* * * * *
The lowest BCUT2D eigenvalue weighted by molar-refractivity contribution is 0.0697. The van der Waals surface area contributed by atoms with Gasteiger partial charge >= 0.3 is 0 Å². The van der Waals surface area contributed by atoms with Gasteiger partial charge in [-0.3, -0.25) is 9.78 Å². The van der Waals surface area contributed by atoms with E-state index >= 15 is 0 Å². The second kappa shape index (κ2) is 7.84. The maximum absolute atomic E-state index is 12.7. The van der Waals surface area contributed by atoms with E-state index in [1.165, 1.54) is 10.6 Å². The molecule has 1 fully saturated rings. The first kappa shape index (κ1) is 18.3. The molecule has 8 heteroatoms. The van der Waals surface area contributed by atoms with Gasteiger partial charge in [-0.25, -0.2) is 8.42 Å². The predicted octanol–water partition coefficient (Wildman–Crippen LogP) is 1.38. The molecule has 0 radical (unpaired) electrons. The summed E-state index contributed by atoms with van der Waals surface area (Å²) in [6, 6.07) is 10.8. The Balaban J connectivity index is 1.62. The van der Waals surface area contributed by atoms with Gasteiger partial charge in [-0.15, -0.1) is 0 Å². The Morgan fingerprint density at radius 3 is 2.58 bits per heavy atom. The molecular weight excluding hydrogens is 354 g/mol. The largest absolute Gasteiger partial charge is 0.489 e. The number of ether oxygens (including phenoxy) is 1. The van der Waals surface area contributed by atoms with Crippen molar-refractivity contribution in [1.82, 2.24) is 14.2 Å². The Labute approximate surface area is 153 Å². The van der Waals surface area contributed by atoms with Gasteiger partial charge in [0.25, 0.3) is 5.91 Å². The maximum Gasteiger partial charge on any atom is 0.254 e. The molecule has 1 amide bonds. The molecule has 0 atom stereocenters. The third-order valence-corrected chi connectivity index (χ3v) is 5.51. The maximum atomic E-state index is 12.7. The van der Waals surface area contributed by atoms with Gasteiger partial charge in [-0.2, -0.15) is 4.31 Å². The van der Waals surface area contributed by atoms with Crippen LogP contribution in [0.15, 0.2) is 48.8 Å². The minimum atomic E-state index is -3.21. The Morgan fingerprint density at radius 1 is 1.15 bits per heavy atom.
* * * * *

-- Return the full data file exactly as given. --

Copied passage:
The lowest BCUT2D eigenvalue weighted by molar-refractivity contribution is 0.0697. The van der Waals surface area contributed by atoms with Gasteiger partial charge >= 0.3 is 0 Å². The van der Waals surface area contributed by atoms with Gasteiger partial charge in [-0.3, -0.25) is 9.78 Å². The van der Waals surface area contributed by atoms with E-state index >= 15 is 0 Å². The second kappa shape index (κ2) is 7.84. The maximum absolute atomic E-state index is 12.7. The van der Waals surface area contributed by atoms with E-state index in [1.165, 1.54) is 10.6 Å². The molecule has 1 fully saturated rings. The first kappa shape index (κ1) is 18.3. The molecule has 8 heteroatoms. The van der Waals surface area contributed by atoms with Gasteiger partial charge in [-0.25, -0.2) is 8.42 Å². The predicted octanol–water partition coefficient (Wildman–Crippen LogP) is 1.38. The molecule has 0 radical (unpaired) electrons. The summed E-state index contributed by atoms with van der Waals surface area (Å²) in [6, 6.07) is 10.8. The Balaban J connectivity index is 1.62. The van der Waals surface area contributed by atoms with Gasteiger partial charge in [-0.15, -0.1) is 0 Å². The Morgan fingerprint density at radius 3 is 2.58 bits per heavy atom. The molecular weight excluding hydrogens is 354 g/mol. The largest absolute Gasteiger partial charge is 0.489 e. The number of ether oxygens (including phenoxy) is 1. The van der Waals surface area contributed by atoms with Crippen molar-refractivity contribution in [1.82, 2.24) is 14.2 Å². The Labute approximate surface area is 153 Å². The van der Waals surface area contributed by atoms with Gasteiger partial charge in [0.25, 0.3) is 5.91 Å². The maximum Gasteiger partial charge on any atom is 0.254 e. The molecule has 1 amide bonds. The molecule has 0 atom stereocenters. The third-order valence-corrected chi connectivity index (χ3v) is 5.51. The maximum atomic E-state index is 12.7. The van der Waals surface area contributed by atoms with Gasteiger partial charge in [-0.2, -0.15) is 4.31 Å². The van der Waals surface area contributed by atoms with Crippen LogP contribution in [0.15, 0.2) is 48.8 Å². The minimum atomic E-state index is -3.21. The Morgan fingerprint density at radius 1 is 1.15 bits per heavy atom.